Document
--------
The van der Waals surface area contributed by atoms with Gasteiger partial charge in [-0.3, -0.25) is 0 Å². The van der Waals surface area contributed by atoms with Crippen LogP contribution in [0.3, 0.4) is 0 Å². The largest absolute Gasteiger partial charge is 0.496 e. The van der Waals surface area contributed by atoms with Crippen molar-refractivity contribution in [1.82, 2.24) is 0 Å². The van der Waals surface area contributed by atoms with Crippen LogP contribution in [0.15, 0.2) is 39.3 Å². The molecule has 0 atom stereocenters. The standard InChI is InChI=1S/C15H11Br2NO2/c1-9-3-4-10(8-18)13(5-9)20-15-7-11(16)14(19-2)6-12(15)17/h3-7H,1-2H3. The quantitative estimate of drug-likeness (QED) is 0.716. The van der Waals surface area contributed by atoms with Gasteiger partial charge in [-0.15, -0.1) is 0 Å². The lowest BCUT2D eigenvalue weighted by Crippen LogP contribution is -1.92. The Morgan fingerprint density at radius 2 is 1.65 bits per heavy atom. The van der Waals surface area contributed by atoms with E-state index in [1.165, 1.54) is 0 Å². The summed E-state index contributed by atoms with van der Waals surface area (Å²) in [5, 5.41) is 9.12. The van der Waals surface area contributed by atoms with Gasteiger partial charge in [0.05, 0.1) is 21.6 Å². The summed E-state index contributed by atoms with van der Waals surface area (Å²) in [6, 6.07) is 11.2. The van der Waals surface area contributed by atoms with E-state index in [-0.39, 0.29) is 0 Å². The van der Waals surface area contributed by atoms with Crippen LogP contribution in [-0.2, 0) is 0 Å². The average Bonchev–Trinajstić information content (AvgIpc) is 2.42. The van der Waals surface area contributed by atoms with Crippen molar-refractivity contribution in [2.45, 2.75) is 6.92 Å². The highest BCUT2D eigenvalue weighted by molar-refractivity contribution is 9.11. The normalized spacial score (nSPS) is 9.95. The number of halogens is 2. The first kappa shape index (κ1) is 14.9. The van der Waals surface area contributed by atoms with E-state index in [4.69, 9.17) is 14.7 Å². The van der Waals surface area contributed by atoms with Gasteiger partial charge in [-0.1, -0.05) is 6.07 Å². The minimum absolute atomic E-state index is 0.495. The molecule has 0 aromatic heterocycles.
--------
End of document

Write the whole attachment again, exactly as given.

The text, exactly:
The van der Waals surface area contributed by atoms with Gasteiger partial charge in [-0.3, -0.25) is 0 Å². The van der Waals surface area contributed by atoms with Crippen LogP contribution in [0.3, 0.4) is 0 Å². The largest absolute Gasteiger partial charge is 0.496 e. The van der Waals surface area contributed by atoms with Crippen molar-refractivity contribution in [1.82, 2.24) is 0 Å². The van der Waals surface area contributed by atoms with Crippen LogP contribution in [0.15, 0.2) is 39.3 Å². The molecule has 0 atom stereocenters. The standard InChI is InChI=1S/C15H11Br2NO2/c1-9-3-4-10(8-18)13(5-9)20-15-7-11(16)14(19-2)6-12(15)17/h3-7H,1-2H3. The quantitative estimate of drug-likeness (QED) is 0.716. The van der Waals surface area contributed by atoms with Gasteiger partial charge in [-0.15, -0.1) is 0 Å². The lowest BCUT2D eigenvalue weighted by Crippen LogP contribution is -1.92. The Morgan fingerprint density at radius 2 is 1.65 bits per heavy atom. The van der Waals surface area contributed by atoms with E-state index in [1.165, 1.54) is 0 Å². The summed E-state index contributed by atoms with van der Waals surface area (Å²) in [5, 5.41) is 9.12. The van der Waals surface area contributed by atoms with Gasteiger partial charge in [0.05, 0.1) is 21.6 Å². The summed E-state index contributed by atoms with van der Waals surface area (Å²) in [6, 6.07) is 11.2. The van der Waals surface area contributed by atoms with E-state index in [-0.39, 0.29) is 0 Å². The van der Waals surface area contributed by atoms with Crippen LogP contribution in [-0.2, 0) is 0 Å². The average Bonchev–Trinajstić information content (AvgIpc) is 2.42. The van der Waals surface area contributed by atoms with Crippen molar-refractivity contribution in [2.45, 2.75) is 6.92 Å². The highest BCUT2D eigenvalue weighted by molar-refractivity contribution is 9.11. The normalized spacial score (nSPS) is 9.95. The number of halogens is 2. The first kappa shape index (κ1) is 14.9. The van der Waals surface area contributed by atoms with E-state index in [4.69, 9.17) is 14.7 Å². The van der Waals surface area contributed by atoms with Gasteiger partial charge in [-0.1, -0.05) is 6.07 Å². The minimum absolute atomic E-state index is 0.495. The molecule has 0 aromatic heterocycles.